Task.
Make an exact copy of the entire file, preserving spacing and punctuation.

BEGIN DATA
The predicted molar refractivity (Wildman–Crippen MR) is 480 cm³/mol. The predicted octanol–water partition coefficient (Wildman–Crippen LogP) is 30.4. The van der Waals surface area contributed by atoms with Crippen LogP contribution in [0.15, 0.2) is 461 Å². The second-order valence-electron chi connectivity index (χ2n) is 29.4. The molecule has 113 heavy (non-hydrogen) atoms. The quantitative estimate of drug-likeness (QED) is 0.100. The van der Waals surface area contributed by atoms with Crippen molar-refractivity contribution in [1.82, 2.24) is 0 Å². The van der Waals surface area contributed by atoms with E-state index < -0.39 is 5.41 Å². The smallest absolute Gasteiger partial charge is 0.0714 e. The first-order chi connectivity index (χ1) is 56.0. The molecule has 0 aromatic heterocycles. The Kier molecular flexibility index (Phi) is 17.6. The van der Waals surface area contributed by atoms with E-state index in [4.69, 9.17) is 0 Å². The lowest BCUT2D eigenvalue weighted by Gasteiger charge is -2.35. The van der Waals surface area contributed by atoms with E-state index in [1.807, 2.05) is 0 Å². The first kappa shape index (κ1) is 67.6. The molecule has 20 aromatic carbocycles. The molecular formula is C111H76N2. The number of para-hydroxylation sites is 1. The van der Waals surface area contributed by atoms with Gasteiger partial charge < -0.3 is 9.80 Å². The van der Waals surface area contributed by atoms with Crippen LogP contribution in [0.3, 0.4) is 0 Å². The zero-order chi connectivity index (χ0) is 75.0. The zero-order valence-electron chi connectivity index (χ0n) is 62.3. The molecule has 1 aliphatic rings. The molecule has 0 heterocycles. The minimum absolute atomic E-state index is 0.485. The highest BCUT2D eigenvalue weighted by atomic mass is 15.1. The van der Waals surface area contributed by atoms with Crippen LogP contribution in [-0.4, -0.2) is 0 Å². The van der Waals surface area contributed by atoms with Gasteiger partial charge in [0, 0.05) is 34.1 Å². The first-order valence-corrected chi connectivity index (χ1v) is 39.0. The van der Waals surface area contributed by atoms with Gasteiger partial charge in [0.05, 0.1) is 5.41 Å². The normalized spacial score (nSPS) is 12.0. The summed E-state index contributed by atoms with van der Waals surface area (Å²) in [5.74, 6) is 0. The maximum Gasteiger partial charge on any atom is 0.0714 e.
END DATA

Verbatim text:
The predicted molar refractivity (Wildman–Crippen MR) is 480 cm³/mol. The predicted octanol–water partition coefficient (Wildman–Crippen LogP) is 30.4. The van der Waals surface area contributed by atoms with Crippen LogP contribution in [0.15, 0.2) is 461 Å². The second-order valence-electron chi connectivity index (χ2n) is 29.4. The molecule has 113 heavy (non-hydrogen) atoms. The quantitative estimate of drug-likeness (QED) is 0.100. The van der Waals surface area contributed by atoms with Crippen molar-refractivity contribution in [1.82, 2.24) is 0 Å². The van der Waals surface area contributed by atoms with E-state index < -0.39 is 5.41 Å². The smallest absolute Gasteiger partial charge is 0.0714 e. The first-order chi connectivity index (χ1) is 56.0. The molecule has 0 aromatic heterocycles. The Kier molecular flexibility index (Phi) is 17.6. The van der Waals surface area contributed by atoms with E-state index in [4.69, 9.17) is 0 Å². The lowest BCUT2D eigenvalue weighted by Gasteiger charge is -2.35. The van der Waals surface area contributed by atoms with E-state index in [1.807, 2.05) is 0 Å². The first kappa shape index (κ1) is 67.6. The molecule has 20 aromatic carbocycles. The molecular formula is C111H76N2. The number of para-hydroxylation sites is 1. The van der Waals surface area contributed by atoms with Gasteiger partial charge < -0.3 is 9.80 Å². The van der Waals surface area contributed by atoms with Crippen LogP contribution in [0.3, 0.4) is 0 Å². The zero-order chi connectivity index (χ0) is 75.0. The zero-order valence-electron chi connectivity index (χ0n) is 62.3. The molecule has 1 aliphatic rings. The molecule has 0 heterocycles. The minimum absolute atomic E-state index is 0.485. The highest BCUT2D eigenvalue weighted by atomic mass is 15.1. The van der Waals surface area contributed by atoms with Crippen LogP contribution in [-0.4, -0.2) is 0 Å². The van der Waals surface area contributed by atoms with Gasteiger partial charge in [0, 0.05) is 34.1 Å². The first-order valence-corrected chi connectivity index (χ1v) is 39.0. The van der Waals surface area contributed by atoms with Gasteiger partial charge in [0.05, 0.1) is 5.41 Å². The normalized spacial score (nSPS) is 12.0. The summed E-state index contributed by atoms with van der Waals surface area (Å²) in [5.74, 6) is 0. The maximum Gasteiger partial charge on any atom is 0.0714 e.